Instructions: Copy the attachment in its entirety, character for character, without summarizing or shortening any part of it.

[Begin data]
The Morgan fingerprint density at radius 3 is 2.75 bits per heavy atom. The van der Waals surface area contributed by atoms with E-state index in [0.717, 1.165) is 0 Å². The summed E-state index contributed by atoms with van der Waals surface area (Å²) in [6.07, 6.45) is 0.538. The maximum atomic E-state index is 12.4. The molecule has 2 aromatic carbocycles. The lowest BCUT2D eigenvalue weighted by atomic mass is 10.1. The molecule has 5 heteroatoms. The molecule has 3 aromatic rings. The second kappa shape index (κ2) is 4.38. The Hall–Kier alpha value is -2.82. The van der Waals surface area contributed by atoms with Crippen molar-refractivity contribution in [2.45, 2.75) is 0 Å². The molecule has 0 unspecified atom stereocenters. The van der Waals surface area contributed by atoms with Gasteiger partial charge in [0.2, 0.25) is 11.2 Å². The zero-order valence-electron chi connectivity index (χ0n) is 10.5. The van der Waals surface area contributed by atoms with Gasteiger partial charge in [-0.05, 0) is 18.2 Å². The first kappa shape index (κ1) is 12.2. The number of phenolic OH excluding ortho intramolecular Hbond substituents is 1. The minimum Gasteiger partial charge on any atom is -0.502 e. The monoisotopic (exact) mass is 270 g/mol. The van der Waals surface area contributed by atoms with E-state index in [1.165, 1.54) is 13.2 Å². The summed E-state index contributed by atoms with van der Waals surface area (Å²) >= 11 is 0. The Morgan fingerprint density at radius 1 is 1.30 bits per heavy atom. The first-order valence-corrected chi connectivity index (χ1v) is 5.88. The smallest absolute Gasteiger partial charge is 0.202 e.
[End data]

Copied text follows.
The Morgan fingerprint density at radius 3 is 2.75 bits per heavy atom. The van der Waals surface area contributed by atoms with E-state index in [0.717, 1.165) is 0 Å². The summed E-state index contributed by atoms with van der Waals surface area (Å²) in [6.07, 6.45) is 0.538. The maximum atomic E-state index is 12.4. The molecule has 2 aromatic carbocycles. The lowest BCUT2D eigenvalue weighted by atomic mass is 10.1. The molecule has 5 heteroatoms. The molecule has 3 aromatic rings. The second kappa shape index (κ2) is 4.38. The Hall–Kier alpha value is -2.82. The van der Waals surface area contributed by atoms with Crippen molar-refractivity contribution in [2.45, 2.75) is 0 Å². The molecule has 0 unspecified atom stereocenters. The van der Waals surface area contributed by atoms with Gasteiger partial charge in [0.2, 0.25) is 11.2 Å². The zero-order valence-electron chi connectivity index (χ0n) is 10.5. The van der Waals surface area contributed by atoms with Gasteiger partial charge in [-0.05, 0) is 18.2 Å². The first kappa shape index (κ1) is 12.2. The number of phenolic OH excluding ortho intramolecular Hbond substituents is 1. The minimum Gasteiger partial charge on any atom is -0.502 e. The monoisotopic (exact) mass is 270 g/mol. The van der Waals surface area contributed by atoms with E-state index in [1.165, 1.54) is 13.2 Å². The summed E-state index contributed by atoms with van der Waals surface area (Å²) >= 11 is 0. The Morgan fingerprint density at radius 1 is 1.30 bits per heavy atom. The first-order valence-corrected chi connectivity index (χ1v) is 5.88. The smallest absolute Gasteiger partial charge is 0.202 e.